It is probably to the commentaries of Eudoxius, Leontius, and Patricius on the three earlier codes that Justinian (Const. Tanta, § 9) alludes, when he says of them " optimam sui memoriam in Legibus reliquerunt," for the imperatorial constitutions were often called Leges, as distinguished from the Jus of the jurists.
In Basil, ii. p. 614, Thalelaeus, who survived Justinian, classes Eudoxius among the older teachers, and cites his exposition of a constitution of Severus and Antoninus of A. D. 199, which appears in Cod. 2. tit. 12. s. 4. Again, in Basil. i. pp. 810, 811, is cited his exposition of a constitution of Diocletian and Maximinian, of A. D. 193, which appears in Cod. 2. tit. 4. s. 18, with the interpolated words excepto adulterio. In both these passages, the opinion of Heros Patricius is preferred to that of Eudoxius.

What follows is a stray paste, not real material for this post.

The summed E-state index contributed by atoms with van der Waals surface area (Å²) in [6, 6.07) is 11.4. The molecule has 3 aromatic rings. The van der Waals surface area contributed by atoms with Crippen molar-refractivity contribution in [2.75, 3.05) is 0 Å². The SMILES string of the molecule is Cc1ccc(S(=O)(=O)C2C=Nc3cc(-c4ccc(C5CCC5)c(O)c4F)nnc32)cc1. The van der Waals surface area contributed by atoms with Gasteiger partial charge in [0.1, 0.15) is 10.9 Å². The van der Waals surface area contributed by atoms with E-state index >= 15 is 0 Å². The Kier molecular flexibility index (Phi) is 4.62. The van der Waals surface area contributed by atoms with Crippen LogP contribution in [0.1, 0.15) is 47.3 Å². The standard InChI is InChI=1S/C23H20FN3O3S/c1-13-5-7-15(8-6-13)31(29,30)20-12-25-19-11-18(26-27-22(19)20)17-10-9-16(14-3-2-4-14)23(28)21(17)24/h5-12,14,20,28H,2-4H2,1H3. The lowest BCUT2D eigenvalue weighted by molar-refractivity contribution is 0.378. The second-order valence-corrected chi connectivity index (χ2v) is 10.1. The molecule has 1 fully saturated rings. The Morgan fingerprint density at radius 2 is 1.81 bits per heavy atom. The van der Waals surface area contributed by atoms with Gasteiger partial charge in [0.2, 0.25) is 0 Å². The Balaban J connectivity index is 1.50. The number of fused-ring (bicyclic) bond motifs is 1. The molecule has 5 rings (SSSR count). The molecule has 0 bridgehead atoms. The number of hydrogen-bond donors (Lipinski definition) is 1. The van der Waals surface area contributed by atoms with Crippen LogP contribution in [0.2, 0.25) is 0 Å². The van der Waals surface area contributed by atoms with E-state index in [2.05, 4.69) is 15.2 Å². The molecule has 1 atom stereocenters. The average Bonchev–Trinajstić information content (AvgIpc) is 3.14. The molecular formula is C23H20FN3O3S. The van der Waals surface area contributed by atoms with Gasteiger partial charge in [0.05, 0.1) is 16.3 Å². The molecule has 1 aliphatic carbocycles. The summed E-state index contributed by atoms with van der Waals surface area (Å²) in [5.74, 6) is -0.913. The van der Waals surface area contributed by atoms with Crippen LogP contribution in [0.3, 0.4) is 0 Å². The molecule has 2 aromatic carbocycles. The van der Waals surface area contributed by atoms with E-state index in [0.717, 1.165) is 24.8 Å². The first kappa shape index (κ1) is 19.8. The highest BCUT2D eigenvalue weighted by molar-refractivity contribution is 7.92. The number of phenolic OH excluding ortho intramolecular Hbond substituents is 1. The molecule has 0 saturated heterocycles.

In like manner, it appears from the scholiast in the fifth volume of Meerlnian's Thesaurus (JCtorum Graecorum Commentarii, p. 56 ;Basil., ed. Heimbach, i. p.